It appears the wagons have been circled and the popular thing to say is that GM Nakamura finished last, without winning a single game, because his powers of calculation have deserted him. Nothing could be further from the truth. Hikaru has been playing badly because he has lost faith in his judgement and doubt has crept in where there once was confidence. Losing will do that to a player no matter what game is being played. Simply put, Hikaru has lost confidence in his intuition. His suspect moves show this fact.

When on his way to becoming World Chess Champion Mikhail Tal played moves that defied calculation. There were no super computer programs in those days so humans could not calculate the ramifications of some of Tal’s moves. Tal could not calculate the ramifications of some of his moves, yet he played them anyway, because his intuition told him they were the right moves to play. Nakamura played like that at one time in the past. Now he seems to be trying to play like a calculating machine. He tells us this with his answer above to the question posed by GM Ashley. “I looked at Bxf2+ and then I rejected it…I just simply did not see the end of the line…”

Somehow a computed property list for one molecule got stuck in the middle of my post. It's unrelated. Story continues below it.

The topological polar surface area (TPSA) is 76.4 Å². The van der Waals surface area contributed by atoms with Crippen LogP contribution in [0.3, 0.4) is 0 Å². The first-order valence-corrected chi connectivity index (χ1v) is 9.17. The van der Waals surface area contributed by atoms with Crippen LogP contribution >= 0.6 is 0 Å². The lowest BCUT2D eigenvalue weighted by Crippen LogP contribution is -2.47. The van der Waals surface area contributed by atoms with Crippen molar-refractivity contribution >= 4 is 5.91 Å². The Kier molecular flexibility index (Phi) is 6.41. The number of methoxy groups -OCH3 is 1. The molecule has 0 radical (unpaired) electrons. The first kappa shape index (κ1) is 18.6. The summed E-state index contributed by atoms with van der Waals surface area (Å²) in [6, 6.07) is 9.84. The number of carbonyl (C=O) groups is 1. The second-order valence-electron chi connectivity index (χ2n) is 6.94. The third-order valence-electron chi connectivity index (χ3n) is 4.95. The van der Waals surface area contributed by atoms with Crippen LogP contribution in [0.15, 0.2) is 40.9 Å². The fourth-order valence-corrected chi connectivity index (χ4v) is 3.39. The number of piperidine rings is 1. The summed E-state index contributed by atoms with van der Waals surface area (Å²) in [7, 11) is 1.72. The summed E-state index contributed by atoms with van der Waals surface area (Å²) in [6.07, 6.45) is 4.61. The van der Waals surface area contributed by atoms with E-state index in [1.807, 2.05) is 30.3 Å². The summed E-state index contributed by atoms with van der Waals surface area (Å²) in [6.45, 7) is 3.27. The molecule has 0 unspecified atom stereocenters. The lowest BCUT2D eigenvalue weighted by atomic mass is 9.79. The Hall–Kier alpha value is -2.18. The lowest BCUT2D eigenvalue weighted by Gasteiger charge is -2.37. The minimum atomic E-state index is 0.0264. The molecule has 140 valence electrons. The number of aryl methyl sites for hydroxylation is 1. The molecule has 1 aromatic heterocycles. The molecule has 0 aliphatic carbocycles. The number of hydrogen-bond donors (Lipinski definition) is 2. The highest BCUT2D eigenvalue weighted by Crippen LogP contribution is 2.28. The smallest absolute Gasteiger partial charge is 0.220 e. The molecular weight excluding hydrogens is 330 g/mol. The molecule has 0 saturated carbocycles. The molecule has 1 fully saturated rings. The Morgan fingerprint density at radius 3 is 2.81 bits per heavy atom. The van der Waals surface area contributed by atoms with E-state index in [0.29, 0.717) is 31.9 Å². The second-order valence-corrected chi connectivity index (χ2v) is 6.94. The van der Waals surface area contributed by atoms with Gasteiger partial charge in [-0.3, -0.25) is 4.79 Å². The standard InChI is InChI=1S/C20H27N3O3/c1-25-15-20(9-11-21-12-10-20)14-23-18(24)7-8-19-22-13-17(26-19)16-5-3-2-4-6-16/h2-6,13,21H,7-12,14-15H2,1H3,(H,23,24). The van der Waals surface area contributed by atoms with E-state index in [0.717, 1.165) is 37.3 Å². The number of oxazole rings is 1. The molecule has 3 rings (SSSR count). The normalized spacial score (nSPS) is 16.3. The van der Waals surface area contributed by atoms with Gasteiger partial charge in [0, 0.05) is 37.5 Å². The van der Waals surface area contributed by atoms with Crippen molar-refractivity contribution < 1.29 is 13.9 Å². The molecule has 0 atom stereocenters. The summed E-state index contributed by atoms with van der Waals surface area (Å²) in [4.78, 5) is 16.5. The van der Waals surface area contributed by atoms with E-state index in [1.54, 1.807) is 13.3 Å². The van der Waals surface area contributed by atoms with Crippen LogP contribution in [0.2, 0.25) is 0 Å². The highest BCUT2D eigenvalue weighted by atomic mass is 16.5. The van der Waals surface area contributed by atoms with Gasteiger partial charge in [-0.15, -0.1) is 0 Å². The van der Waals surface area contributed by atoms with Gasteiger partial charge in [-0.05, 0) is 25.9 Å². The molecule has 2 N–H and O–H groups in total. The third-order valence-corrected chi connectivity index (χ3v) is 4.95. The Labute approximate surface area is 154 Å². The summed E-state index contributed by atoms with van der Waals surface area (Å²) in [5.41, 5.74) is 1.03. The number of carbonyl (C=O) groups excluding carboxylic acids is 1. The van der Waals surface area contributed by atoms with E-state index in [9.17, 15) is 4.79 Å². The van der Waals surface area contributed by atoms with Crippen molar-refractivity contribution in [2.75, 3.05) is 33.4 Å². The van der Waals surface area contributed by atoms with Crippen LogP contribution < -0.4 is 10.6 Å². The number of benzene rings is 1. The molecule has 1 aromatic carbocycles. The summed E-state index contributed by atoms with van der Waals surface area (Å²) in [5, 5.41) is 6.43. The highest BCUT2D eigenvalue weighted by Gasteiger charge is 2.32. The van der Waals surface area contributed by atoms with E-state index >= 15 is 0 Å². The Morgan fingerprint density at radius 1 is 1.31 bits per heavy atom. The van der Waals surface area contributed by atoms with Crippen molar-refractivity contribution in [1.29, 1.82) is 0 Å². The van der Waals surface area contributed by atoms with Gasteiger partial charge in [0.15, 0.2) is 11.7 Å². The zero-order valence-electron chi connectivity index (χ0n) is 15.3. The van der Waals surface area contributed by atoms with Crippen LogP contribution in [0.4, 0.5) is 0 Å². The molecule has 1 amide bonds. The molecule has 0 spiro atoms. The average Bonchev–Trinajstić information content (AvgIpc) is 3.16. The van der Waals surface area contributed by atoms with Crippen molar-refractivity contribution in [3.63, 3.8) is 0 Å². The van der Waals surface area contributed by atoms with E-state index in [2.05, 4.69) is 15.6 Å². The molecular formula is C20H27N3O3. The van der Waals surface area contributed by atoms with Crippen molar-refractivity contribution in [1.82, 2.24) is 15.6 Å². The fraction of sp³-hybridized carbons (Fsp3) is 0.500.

There is a battle raging inside the head of Hikaru Nakamura. It is a battle between the emotional Captain Kirk and the logical Mr. Spock. Hikaru is an intuitive player, not a calculating machine. He is a poet of the chess board, not a philosopher. I say that with a line from Kevin L. Stoehr, professor of Humanities at Boston University, in mind. He wrote, “Philosophy typically strives for the clarity of definition and proposition. Poetry, in most cases, revels in ambiguity and mystery.” (From the essay, “You Who Philosophize Dylan: The Quarrel between Philosophy and Poetry in the Songs of Bob Dylan” in the book, “Bob Dylan and Philosophy: It’s Alright, Ma (I’m Only Thinking).” Later on in the same essay he writes, “Like the true poet that he is, Dylan believes that when it comes to the construction of his lyrics (and certainly the creation of the music itself, we might assume), the power of immediate intuition counts far more than the categorizing and ordering power of the intellect.” Hikaru Nakamura must somehow come to terms with the fact that he is an intuitive player and know that ” the power of immediate intuition counts far more than the categorizing and ordering power of the intellect.”